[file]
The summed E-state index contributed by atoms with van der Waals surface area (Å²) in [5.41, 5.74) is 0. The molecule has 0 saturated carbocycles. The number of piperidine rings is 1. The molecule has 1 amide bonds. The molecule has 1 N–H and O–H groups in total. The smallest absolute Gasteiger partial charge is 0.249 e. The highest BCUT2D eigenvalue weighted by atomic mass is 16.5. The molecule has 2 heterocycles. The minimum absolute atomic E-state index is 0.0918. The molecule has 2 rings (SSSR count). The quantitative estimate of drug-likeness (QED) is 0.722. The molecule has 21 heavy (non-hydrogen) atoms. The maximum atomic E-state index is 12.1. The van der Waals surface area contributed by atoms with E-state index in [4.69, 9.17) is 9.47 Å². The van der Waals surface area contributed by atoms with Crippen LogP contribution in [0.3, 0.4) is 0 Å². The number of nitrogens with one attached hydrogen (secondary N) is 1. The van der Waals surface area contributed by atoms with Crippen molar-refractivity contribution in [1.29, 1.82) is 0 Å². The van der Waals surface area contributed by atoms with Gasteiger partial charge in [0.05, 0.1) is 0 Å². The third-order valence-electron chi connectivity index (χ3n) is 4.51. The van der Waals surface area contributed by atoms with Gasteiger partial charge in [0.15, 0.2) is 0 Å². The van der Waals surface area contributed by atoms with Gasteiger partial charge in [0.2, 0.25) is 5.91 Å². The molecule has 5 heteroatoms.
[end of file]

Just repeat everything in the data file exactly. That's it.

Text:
The summed E-state index contributed by atoms with van der Waals surface area (Å²) in [5.41, 5.74) is 0. The molecule has 0 saturated carbocycles. The number of piperidine rings is 1. The molecule has 1 amide bonds. The molecule has 1 N–H and O–H groups in total. The smallest absolute Gasteiger partial charge is 0.249 e. The highest BCUT2D eigenvalue weighted by atomic mass is 16.5. The molecule has 2 heterocycles. The minimum absolute atomic E-state index is 0.0918. The molecule has 2 rings (SSSR count). The quantitative estimate of drug-likeness (QED) is 0.722. The molecule has 21 heavy (non-hydrogen) atoms. The maximum atomic E-state index is 12.1. The van der Waals surface area contributed by atoms with E-state index in [4.69, 9.17) is 9.47 Å². The van der Waals surface area contributed by atoms with Crippen LogP contribution in [0.3, 0.4) is 0 Å². The number of nitrogens with one attached hydrogen (secondary N) is 1. The van der Waals surface area contributed by atoms with Crippen molar-refractivity contribution in [1.29, 1.82) is 0 Å². The van der Waals surface area contributed by atoms with Gasteiger partial charge in [0.05, 0.1) is 0 Å². The third-order valence-electron chi connectivity index (χ3n) is 4.51. The van der Waals surface area contributed by atoms with Gasteiger partial charge in [0.15, 0.2) is 0 Å². The van der Waals surface area contributed by atoms with Gasteiger partial charge in [0.2, 0.25) is 5.91 Å². The molecule has 5 heteroatoms.